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Since Sunday night Federico Fico Gutierrez was the most consistent presidential contender for Colombia. Although this isn’t the first time his name is mentioned on electoral cards – he was an elected Medellin mayor and councilor – it was his first run to run for president in a national election. With over two millions votes cast in the Team for Colombia coalition alliance they believe he is an ideal candidate for conservative movements and those who fear the possibility of a leftist president. Fico (47-year-old Fico), who is his name is the principal opposition to Gustavo Petro. He was in the Historic Pact, one of three winners in the election which decided who would represent the three largest political parties.

The presidential campaign just begun. Whether Medellin’s former mayor can be the true opposition to petrismo is dependent on the alliances that he creates and the negotiations that he conducts. He will need to unify the right as well as conquer the middle electorate, which was apathetic and without an effective leader on Sunday. He’ll have to maintain his distance from the previous president Alvaro Urbine, which he has not done in the past. Today’s open support for uribism is a first in the last 20 years. Instead of adding, it might subtract. “Federico Gutierrez faces a dilemma. He is required to join the Democratic Center, Uribe’s political party. But he also must convince the center that it can decide where it would like to go,” Yann Basset (an analyst and professor at the University of Rosario) says.

Fico’s first triumph was announced this Monday as it moved towards the alliance with CD, where uribism is a prime target. The candidate of that party up until Monday, the former presidential aspirant Oscar Ivan Zuluaga, took a step aside, recognized his limited chances of competing with him and provided his support. Now it will be fascinating to see if Uribismo’s whole group that is without a representative, follows his example. Uribe could show his support by being transparent and convincing his electorate with traditional issues that are typical of the Colombian Right. Already, his remarks on “security” and “order”, opportunities and love of our country has shown that Uribe is adding votes. Similar to what he said during his stint in the Antioquia mayor’s office and he confirmed this with the electoral consultation. He claimed, “The bandits were either dead or in prison,” while he was traveling to Arauca, a region that is particularly prone to violence. Fico knows what the Colombian rights are however that’s not enough.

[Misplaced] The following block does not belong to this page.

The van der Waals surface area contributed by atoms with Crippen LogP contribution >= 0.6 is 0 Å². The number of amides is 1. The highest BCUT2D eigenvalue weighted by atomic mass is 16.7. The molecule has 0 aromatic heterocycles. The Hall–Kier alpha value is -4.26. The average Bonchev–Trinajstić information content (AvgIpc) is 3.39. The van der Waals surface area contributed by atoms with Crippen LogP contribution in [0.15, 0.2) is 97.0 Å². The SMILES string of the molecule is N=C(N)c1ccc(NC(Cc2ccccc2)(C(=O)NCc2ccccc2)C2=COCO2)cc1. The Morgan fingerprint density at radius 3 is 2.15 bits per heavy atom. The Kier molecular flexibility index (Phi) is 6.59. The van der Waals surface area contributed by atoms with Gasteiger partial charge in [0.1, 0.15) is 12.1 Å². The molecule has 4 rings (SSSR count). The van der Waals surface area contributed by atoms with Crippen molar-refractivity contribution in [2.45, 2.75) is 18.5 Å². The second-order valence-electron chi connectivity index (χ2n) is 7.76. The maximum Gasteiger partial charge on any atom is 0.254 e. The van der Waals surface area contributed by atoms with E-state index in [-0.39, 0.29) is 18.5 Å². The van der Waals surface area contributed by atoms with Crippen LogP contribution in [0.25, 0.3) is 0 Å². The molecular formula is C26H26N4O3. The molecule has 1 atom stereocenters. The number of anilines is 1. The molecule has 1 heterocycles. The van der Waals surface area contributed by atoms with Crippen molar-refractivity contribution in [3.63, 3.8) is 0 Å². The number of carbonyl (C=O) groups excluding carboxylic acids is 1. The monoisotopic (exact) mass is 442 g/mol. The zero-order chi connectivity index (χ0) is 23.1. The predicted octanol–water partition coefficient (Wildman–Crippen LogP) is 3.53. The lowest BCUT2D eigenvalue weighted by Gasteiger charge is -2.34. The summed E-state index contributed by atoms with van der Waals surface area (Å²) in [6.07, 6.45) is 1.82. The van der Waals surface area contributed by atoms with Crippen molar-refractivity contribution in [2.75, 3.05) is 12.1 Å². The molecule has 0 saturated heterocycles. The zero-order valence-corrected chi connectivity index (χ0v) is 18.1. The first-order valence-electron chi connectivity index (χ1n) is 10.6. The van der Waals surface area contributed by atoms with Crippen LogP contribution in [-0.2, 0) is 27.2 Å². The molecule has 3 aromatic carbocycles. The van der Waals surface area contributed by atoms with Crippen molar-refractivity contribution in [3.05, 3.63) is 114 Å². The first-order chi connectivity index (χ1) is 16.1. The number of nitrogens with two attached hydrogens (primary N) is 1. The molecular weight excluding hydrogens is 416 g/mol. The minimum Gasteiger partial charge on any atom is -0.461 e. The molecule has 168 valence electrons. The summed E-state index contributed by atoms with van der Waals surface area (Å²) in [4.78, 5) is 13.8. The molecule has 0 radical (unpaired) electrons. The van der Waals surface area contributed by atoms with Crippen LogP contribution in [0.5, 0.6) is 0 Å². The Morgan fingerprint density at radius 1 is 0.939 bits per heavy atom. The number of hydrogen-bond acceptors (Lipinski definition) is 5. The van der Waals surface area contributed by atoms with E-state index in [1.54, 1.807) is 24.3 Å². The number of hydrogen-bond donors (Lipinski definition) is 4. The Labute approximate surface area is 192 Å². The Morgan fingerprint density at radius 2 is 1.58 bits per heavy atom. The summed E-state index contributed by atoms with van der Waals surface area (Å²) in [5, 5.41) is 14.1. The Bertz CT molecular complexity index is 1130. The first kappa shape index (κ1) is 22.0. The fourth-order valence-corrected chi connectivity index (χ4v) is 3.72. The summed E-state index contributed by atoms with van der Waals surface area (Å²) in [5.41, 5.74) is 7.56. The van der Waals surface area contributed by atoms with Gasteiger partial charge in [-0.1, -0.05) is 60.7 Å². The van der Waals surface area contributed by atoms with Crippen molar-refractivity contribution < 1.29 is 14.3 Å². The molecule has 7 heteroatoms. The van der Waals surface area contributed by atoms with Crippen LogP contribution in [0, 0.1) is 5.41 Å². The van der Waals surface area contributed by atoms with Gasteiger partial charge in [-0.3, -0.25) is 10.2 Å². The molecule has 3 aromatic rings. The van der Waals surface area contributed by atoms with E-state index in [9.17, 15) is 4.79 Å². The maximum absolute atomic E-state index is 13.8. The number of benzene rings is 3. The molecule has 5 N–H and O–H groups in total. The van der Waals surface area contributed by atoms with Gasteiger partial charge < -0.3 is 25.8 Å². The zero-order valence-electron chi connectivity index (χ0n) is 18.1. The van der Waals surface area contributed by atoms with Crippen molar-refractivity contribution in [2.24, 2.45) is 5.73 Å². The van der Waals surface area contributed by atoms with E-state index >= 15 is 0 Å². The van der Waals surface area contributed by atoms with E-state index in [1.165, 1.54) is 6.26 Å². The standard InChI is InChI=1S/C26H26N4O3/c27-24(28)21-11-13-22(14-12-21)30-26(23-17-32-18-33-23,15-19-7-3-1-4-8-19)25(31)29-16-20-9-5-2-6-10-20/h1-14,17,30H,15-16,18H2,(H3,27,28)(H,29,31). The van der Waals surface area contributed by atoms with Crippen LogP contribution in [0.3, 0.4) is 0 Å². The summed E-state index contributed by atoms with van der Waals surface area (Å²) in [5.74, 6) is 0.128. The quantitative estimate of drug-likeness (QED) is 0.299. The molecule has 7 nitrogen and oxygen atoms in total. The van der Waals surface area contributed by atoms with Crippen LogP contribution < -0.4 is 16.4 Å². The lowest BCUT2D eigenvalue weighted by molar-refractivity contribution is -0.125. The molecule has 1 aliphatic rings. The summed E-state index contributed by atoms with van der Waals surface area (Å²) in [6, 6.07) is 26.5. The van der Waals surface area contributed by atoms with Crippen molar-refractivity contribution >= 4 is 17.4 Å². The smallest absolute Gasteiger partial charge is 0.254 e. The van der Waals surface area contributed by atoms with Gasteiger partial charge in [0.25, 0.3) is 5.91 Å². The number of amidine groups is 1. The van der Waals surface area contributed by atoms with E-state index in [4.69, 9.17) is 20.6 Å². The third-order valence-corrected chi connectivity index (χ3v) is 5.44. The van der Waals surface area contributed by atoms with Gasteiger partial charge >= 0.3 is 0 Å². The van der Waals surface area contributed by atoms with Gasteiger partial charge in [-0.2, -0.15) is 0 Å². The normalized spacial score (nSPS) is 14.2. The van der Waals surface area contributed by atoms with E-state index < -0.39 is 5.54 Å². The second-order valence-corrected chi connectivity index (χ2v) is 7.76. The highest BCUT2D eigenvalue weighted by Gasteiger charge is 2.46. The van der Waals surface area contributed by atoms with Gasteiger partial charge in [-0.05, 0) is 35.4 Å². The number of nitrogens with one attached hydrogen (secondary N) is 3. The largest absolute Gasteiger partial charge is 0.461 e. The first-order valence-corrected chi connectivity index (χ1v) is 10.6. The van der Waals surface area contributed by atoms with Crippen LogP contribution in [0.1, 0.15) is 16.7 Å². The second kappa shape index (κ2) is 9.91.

Basset states that we are not in the year 2018 when fear of a Left worked well. “This time the people don’t feel scared.” Basset says that Fico may not get Uribe’s blessing because of the fact that Alvaro Uribe does not represent the absolute leader the country has seen since 2002 when Uribe was elected president. However, this doesn’t mean that Uribismo’s opinions, even if they do not match the criteria, do not matter to Gutierrez. Like was the case this Sunday, or in his bid to get into Medellin’s Mayor’s Office, Uribe supported Gutierrez even while he was a candidate for the party. Uribism also contributed to this victory. Now his ability as a negotiator is measured by his ability to convince the right but not to invest everything to build the alliance,” Basset warns. Andres Méjia Vergnaud reflects on the relationship between the former Fico president and Fico. He claims that Federico Gutierrez wants Uribismo votes but not Uribe pictures because it’s not appropriate for Fico to be his presidential candidate.

Gustavo Petro is left-leaning, and Gustavo Petro is right-leaning. However, Fico – if he is able to negotiate – will convince Gustavo Petro to support him. Rodolfo Hernandez, who contested the election independently, is still in the race. Gutierrez must mention the accomplishments of the former mayor of Bucaramanga and billionaire builder Rodolfo Hernandez if he will fight against petrismo.

Gutierrez has plenty to discuss before even thinking about names for his possible presidential plan, but what he already has is the backing of other candidates that were competing for leadership in the Team for Colombia coalition. This isn’t a small number. He has two former mayors Enrique Penalosa (Bogota), Alex Char (Barranquilla) as his associates. David Barguil (leader of the Conservative Party); and Aydee Zarazo (a Christian party member who is a member of the church).

In to the strengthened Conservative Party – it achieved the largest vote of the right-wing parties for Congress with more than two million votes – it has the sympathy of the U Party, which also had an outstanding election in the legislature, winning more than 1 million votes. Oscar Ivan Zuluaga backed Fico. Zuluaga did not just wait for the results of Sunday to declare his defeat. Alvaro Uribe from the past was the party’s leader who summoned his party to a meeting on Tuesday night, suggested that Fico might risk the possibility of becoming a leader in the center party in exchange for being openly blessed with Uribe.